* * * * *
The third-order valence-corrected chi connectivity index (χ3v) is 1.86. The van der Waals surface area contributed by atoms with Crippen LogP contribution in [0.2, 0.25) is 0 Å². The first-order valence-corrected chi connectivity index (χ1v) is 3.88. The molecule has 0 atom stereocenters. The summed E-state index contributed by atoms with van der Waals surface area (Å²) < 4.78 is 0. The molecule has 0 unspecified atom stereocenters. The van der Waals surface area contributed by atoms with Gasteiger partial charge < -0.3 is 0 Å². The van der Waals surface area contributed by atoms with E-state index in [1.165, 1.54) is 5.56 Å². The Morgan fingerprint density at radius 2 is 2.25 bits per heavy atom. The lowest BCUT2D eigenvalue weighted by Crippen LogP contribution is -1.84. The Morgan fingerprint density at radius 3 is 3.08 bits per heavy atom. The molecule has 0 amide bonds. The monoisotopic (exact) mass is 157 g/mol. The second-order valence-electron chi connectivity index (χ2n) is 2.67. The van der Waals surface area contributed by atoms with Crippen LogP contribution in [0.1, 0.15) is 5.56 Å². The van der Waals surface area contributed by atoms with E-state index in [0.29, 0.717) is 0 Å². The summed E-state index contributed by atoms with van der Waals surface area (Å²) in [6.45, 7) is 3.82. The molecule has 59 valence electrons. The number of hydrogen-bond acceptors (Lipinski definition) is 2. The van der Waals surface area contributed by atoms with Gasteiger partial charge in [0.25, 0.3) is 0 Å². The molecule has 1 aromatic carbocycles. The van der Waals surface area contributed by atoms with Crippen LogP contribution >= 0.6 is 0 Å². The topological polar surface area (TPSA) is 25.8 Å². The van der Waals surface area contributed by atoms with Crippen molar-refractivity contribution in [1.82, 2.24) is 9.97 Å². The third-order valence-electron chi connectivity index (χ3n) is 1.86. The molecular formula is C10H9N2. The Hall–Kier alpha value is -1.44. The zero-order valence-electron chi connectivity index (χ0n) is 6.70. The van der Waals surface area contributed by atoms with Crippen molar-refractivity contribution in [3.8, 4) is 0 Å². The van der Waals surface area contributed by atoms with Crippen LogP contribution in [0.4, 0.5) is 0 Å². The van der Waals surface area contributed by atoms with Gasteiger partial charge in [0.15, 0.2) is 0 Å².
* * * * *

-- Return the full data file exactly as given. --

The third-order valence-corrected chi connectivity index (χ3v) is 1.86. The van der Waals surface area contributed by atoms with Crippen LogP contribution in [0.2, 0.25) is 0 Å². The first-order valence-corrected chi connectivity index (χ1v) is 3.88. The molecule has 0 atom stereocenters. The summed E-state index contributed by atoms with van der Waals surface area (Å²) < 4.78 is 0. The molecule has 0 unspecified atom stereocenters. The van der Waals surface area contributed by atoms with Gasteiger partial charge < -0.3 is 0 Å². The van der Waals surface area contributed by atoms with E-state index in [1.165, 1.54) is 5.56 Å². The Morgan fingerprint density at radius 2 is 2.25 bits per heavy atom. The lowest BCUT2D eigenvalue weighted by Crippen LogP contribution is -1.84. The Morgan fingerprint density at radius 3 is 3.08 bits per heavy atom. The molecule has 0 amide bonds. The monoisotopic (exact) mass is 157 g/mol. The second-order valence-electron chi connectivity index (χ2n) is 2.67. The van der Waals surface area contributed by atoms with Crippen LogP contribution in [0.1, 0.15) is 5.56 Å². The van der Waals surface area contributed by atoms with E-state index in [0.29, 0.717) is 0 Å². The summed E-state index contributed by atoms with van der Waals surface area (Å²) in [6.45, 7) is 3.82. The molecule has 59 valence electrons. The number of hydrogen-bond acceptors (Lipinski definition) is 2. The van der Waals surface area contributed by atoms with Gasteiger partial charge in [0.25, 0.3) is 0 Å². The molecule has 1 aromatic carbocycles. The van der Waals surface area contributed by atoms with Crippen LogP contribution >= 0.6 is 0 Å². The topological polar surface area (TPSA) is 25.8 Å². The van der Waals surface area contributed by atoms with Crippen molar-refractivity contribution in [1.82, 2.24) is 9.97 Å². The third-order valence-electron chi connectivity index (χ3n) is 1.86. The molecular formula is C10H9N2. The Hall–Kier alpha value is -1.44. The zero-order valence-electron chi connectivity index (χ0n) is 6.70. The van der Waals surface area contributed by atoms with Crippen molar-refractivity contribution in [3.8, 4) is 0 Å². The van der Waals surface area contributed by atoms with Crippen LogP contribution in [0.4, 0.5) is 0 Å². The van der Waals surface area contributed by atoms with Gasteiger partial charge in [0.15, 0.2) is 0 Å².